Before they were famous: Garrett Olson

I started covering baseball my sophomore year of college at Cal Poly and the first series I attended, a freshman southpaw making his debut drew my attention.  Pitching long relief against Loyola Marymount, the hurler was a bright spot in an otherwise forgettable game.  Before long, he earned a spot in the starting rotation and eventually, he became a compensatory first-round major league draft pick following his junior season.

The pitcher’s name?  Garrett Olson.

Now don’t get me wrong, my alma mater is no USC or LSU, producing assembly lines of pro athletes.  But every so often, Cal Poly has sent someone to the pros, from former All Star baseball players Ozzie Smith and Mike Krukow to current Philadelphia Eagles starting linebacker Chris Gocong.   Olson is one of the more recent Cal Poly alums to reach the ranks.

He’s no All Star yet, already on his third team in three years, having gone from the Baltimore Orioles to the Chicago Cubs (for whom he never played) to the Seattle Mariners.  Still, he’s showing signs of improvement.  Olson’s earned run average has gone from a “Horrific, don’t tell anyone” 7.79 in his rookie year to a “We’ll just keep this between you and me” 6.65 last season to an “Almost there, buddy” 4.68 in the current campaign.  He started the season in Triple-A Tacoma but has forged his way into the Mariners’ starting rotation, going five innings against the Angels in a loss on Sunday (he got lit up.)  I hope he stays.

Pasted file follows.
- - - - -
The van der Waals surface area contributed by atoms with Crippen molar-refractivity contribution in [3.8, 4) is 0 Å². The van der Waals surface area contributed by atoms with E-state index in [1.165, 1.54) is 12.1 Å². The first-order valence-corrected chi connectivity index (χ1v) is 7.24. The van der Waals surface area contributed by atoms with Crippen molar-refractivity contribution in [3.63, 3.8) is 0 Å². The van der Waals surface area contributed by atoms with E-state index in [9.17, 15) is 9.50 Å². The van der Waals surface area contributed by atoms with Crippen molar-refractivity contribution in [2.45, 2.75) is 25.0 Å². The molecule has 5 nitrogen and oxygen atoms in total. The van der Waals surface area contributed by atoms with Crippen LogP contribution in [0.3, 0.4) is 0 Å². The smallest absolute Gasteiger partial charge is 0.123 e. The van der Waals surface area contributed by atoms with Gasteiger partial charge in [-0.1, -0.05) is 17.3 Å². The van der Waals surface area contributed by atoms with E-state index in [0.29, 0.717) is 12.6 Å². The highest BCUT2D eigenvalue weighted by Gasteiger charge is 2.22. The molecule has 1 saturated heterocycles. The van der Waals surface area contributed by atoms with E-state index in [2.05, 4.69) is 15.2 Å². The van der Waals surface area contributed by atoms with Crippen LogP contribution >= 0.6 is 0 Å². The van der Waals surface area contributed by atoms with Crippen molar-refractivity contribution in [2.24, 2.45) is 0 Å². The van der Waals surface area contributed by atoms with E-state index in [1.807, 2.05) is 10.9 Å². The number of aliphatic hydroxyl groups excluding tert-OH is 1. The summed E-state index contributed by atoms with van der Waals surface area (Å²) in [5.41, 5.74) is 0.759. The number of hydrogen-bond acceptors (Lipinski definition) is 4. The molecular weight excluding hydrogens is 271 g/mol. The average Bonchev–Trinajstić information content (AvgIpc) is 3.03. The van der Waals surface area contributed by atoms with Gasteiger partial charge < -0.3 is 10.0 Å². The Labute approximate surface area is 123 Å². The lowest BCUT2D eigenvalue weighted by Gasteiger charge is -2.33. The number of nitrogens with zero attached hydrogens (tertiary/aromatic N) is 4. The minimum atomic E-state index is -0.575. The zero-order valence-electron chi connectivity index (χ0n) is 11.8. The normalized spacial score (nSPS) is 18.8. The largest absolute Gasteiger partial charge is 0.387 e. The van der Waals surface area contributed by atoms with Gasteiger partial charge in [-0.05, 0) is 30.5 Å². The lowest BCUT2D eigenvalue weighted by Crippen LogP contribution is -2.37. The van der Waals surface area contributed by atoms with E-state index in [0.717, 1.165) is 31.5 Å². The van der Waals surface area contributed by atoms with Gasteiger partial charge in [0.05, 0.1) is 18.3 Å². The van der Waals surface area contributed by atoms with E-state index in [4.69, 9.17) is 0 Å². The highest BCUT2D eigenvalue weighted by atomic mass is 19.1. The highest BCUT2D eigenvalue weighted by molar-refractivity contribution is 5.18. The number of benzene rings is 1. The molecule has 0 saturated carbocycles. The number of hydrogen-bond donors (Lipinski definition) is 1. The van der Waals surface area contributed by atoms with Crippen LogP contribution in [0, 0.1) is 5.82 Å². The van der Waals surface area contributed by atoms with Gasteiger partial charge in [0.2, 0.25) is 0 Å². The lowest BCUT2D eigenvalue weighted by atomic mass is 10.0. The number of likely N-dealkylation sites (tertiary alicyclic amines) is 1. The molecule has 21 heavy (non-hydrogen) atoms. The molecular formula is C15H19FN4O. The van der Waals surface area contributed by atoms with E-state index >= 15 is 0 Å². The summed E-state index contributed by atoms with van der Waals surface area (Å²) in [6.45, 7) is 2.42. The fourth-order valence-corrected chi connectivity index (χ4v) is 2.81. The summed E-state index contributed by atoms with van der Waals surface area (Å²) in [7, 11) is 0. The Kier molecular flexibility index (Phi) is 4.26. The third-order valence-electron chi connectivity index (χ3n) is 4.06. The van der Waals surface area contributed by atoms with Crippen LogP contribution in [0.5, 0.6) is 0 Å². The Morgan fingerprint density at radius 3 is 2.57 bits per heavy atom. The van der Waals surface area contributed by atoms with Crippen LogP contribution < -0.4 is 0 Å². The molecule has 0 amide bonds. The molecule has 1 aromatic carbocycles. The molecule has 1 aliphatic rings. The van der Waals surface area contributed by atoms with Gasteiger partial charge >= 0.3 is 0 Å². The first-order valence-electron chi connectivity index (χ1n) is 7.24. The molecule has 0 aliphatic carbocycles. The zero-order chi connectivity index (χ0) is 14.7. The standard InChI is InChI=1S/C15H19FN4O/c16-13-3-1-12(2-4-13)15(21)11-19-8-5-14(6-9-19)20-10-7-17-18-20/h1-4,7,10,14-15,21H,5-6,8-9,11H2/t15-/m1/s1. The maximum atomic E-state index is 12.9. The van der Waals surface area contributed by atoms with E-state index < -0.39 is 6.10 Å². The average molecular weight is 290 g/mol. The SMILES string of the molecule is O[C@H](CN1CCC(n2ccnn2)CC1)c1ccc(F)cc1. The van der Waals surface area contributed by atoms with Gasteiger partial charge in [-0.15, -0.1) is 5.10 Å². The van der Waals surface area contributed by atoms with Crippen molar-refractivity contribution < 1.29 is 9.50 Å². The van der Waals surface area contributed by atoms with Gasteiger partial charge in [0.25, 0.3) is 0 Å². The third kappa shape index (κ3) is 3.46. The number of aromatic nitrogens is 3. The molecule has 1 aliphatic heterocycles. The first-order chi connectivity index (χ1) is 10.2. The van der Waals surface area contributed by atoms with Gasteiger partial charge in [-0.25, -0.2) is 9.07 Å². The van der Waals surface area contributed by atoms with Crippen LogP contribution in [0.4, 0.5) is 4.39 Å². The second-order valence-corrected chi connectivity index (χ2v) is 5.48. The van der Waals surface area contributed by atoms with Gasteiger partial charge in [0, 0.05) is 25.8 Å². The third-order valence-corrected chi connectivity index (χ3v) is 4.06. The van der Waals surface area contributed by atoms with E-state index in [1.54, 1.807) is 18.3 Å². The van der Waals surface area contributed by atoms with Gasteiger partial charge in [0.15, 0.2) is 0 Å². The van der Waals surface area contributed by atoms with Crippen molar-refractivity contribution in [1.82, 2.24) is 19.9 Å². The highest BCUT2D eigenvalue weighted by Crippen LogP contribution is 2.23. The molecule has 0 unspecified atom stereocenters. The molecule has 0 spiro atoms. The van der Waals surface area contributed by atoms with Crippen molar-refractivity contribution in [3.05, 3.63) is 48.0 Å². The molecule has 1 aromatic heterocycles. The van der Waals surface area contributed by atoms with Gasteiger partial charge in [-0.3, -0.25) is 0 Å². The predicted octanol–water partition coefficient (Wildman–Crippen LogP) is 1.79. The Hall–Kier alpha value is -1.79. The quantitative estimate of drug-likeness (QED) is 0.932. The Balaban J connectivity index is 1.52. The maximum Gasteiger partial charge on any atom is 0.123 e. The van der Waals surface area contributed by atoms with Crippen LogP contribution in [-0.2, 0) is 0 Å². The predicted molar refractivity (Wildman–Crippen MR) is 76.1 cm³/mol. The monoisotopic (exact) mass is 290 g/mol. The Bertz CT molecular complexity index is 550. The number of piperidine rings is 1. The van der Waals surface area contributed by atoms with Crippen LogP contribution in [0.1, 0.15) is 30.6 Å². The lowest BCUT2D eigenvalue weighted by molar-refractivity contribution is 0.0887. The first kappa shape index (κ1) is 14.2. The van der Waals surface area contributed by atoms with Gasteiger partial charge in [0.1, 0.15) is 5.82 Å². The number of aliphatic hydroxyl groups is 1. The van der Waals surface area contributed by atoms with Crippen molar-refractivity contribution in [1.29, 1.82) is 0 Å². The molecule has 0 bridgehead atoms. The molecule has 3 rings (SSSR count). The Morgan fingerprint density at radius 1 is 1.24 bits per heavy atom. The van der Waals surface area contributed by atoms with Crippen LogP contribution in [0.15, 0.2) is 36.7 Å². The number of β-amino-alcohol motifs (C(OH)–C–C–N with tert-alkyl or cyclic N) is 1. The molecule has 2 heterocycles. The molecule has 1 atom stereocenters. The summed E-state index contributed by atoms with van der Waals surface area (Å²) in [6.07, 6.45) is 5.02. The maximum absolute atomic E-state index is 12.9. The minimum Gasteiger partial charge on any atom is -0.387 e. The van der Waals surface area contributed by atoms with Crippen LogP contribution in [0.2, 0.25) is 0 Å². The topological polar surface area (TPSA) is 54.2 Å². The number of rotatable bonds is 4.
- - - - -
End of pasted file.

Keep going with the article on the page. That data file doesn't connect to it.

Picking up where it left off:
My vested interest is that I knew Olson before he was famous.  Besides covering him in the home series against LMU, I wrote a feature on Olson later that year.  He struck me as a nice, shy kid as we sat outside his red brick engineering dorm, talking about how he’d trained with a former pro pitcher growing up in Fresno.  I spoke to his catcher and one of his coaches, who both raved about him.  “He’s the same if he surrenders a three-run bomb or strikes out the side,” the catcher told me in essence.  The coach likened Olson, with his pinpoint control, to another major league pitcher he’d coached in college, former Orioles pitcher Matt Riley.

Early on, talk like this is cheap.  Every athlete seems to think they’re a solid prospect and their agents are even worse bullshitters.  But Olson legitimized the hype, at least by the end of his time at Cal Poly.  His final season, I watched him against visiting top dog Cal State Fullerton, dueling with another potential first round pick that year, Ricky Romero, who now pitches for the Toronto Blue Jays.  Former major leaguers Carney Lansford and Robin Ventura were both onhand at Baggett Stadium that night and both gave me their approval about the pitchers.

Olson still has a long way to go before he’s entrenched as a major leaguer.  I’ll be watching, though.

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